Former referee’s chief Keith Hackett says Harry Kane was fortunate to escape punishment for what appeared to be a forceful off-the-ball barge on Arsenal defender Gabriel during the north London derby.
Goals from Martin Odegaard and Alexandre Lacazette saw the Gunners come from behind to beat their local rivals 2-1 at the Emirates after Erik Lamela had earlier given Spurs the lead.
Kane, who was left frustrated for much of the game, was involved in a coming together with the Brazilian defender in the 74th minute, charging at his opponent after the ball had been cleared.
The England captain slammed his arm into the side of the Arsenal man’s head, sending him crashing to the turf.
Referee Michael Oliver took no action, and VAR didn’t intervene.
Furious Arsenal fans took to social media to highlight the incident, claiming that Kane should have been sent off for dangerous play.
Hackett, a former Professional Game Match Officials (PGMO) general manager , was asked on twitter why the decision wasn’t referred and admitted his surprise action wasn’t taken.
“Amazed given that this should have received a red card.” he responded.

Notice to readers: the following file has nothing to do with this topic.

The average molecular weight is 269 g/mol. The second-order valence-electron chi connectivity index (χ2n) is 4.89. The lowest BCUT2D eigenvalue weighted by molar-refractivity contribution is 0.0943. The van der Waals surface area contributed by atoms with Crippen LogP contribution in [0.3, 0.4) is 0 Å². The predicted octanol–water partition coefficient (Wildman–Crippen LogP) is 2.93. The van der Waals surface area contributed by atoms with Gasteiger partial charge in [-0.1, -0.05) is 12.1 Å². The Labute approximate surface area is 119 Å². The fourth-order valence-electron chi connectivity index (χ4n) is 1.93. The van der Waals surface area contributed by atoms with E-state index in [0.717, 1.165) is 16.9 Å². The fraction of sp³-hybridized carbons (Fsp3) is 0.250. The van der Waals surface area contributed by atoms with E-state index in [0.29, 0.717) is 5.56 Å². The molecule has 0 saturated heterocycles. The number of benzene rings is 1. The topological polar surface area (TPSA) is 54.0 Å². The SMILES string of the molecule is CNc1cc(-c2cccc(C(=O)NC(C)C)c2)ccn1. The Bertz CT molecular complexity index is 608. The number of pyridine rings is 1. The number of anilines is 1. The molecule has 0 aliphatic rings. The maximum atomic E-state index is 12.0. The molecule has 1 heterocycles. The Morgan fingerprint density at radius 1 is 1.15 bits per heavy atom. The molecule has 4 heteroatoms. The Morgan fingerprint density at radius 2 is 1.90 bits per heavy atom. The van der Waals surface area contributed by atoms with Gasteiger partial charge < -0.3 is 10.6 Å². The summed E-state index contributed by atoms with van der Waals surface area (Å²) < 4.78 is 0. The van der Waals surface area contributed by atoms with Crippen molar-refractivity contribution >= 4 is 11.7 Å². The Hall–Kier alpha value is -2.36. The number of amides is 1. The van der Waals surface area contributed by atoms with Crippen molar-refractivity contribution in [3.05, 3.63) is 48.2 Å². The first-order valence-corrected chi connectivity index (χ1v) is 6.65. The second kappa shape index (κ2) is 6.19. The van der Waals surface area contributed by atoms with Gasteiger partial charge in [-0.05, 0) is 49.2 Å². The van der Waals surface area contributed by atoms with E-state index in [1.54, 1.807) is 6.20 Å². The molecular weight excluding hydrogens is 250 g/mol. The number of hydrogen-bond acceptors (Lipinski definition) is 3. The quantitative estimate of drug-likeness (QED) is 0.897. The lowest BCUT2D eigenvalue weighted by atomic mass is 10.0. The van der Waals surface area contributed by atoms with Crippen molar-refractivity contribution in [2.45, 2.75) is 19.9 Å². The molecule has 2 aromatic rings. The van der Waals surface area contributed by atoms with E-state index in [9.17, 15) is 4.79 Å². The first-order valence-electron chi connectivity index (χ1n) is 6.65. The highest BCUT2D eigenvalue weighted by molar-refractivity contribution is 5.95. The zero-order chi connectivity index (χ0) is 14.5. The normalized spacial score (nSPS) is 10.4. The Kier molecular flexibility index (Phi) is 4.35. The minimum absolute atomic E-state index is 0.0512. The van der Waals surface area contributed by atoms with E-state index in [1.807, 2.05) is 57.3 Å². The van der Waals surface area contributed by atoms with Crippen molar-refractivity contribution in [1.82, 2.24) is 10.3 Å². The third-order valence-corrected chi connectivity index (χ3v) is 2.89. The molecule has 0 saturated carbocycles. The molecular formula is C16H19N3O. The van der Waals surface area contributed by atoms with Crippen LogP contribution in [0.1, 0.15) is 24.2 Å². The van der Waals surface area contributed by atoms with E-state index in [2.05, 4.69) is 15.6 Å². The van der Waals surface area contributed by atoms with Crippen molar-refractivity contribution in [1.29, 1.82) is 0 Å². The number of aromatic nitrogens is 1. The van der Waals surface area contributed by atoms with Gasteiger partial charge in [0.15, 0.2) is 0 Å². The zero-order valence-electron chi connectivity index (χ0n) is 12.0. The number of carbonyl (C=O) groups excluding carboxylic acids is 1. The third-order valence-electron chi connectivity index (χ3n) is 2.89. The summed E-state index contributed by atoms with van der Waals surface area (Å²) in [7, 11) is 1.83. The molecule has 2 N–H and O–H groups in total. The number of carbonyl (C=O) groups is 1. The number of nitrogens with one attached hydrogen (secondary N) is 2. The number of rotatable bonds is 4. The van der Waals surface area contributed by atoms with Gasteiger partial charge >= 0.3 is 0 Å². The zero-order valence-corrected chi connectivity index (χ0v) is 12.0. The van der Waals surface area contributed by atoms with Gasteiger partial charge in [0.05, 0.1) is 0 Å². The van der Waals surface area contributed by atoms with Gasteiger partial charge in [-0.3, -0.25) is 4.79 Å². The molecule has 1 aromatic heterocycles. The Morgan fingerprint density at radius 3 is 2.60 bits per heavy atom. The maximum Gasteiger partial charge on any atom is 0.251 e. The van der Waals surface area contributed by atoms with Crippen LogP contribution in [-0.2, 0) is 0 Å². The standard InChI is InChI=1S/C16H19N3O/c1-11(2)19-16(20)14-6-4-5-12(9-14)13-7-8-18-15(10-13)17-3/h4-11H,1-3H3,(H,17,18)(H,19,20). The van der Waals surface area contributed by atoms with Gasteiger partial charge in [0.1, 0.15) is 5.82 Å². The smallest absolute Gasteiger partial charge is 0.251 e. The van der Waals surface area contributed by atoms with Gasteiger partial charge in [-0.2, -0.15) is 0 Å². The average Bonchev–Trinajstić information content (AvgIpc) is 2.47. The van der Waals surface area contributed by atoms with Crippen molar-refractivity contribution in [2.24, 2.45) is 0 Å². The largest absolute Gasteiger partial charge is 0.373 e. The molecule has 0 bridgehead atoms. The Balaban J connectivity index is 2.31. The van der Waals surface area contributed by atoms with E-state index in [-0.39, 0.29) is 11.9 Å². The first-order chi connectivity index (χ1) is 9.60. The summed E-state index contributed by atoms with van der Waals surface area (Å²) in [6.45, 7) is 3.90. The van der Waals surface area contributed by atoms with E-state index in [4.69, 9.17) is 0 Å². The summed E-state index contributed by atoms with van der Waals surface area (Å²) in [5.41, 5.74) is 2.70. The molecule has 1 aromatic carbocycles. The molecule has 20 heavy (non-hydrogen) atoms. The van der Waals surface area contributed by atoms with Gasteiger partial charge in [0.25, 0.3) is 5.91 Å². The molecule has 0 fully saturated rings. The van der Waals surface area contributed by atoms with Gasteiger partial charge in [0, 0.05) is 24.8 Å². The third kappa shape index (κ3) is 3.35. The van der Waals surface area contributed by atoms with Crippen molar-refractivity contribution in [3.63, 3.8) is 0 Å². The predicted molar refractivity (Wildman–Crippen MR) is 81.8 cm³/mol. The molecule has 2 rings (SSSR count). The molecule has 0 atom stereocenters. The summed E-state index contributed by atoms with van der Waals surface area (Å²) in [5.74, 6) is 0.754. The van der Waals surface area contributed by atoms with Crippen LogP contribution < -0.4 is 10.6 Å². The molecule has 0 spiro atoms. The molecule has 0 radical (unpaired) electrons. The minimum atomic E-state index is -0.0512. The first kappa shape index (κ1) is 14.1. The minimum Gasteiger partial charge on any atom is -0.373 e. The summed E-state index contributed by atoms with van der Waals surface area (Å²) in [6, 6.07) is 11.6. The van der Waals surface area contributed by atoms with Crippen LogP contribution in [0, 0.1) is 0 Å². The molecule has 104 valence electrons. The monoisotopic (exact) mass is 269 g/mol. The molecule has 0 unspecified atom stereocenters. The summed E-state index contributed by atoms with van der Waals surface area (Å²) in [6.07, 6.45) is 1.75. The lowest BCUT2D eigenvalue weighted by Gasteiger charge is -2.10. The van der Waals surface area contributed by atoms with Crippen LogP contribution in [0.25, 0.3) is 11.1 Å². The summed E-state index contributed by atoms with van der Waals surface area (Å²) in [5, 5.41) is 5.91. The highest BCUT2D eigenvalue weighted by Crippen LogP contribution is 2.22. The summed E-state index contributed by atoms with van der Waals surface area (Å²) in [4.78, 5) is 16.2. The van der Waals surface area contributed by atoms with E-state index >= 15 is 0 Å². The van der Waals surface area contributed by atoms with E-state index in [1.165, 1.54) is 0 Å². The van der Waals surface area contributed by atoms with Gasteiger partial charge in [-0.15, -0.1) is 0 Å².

However, after viewing the incident again, Hackett changed his view but still thinks the Tottenham man should have been reprimanded.
“I think that many referees will judge this as a reckless challenge (yellow card) not red,” he added.
“On first view I thought red. Then I looked again and changed my view to yellow. There is an element of doubt and I don’t think the action endangered the safety of an opponent.”
Despite Kane escaping punishment, Spurs did find themselves down to ten men on 76 minutes when goalscorer Lamela was dismissed for two bookable offences.
There was also controversy involving Arsenal’s winning goal ten minutes earlier when Davinson Sanchez was adjudged to have fouled Lacazette in the area when his challenge caught the Frenchman after a failed shot.
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While Jose Mourinho and a number of Spurs fans disagreed with the decision to award the Gunners a penalty, Hackett chose to back Oliver’s decision.
“Under law 12 this challenge was deemed to be ‘careless’ the player not acting with precaution.,” he wrote.
“Under VAR protocol Paul Tierney did not intervene because it was not a clear and obvious error. Oliver was in a good position.”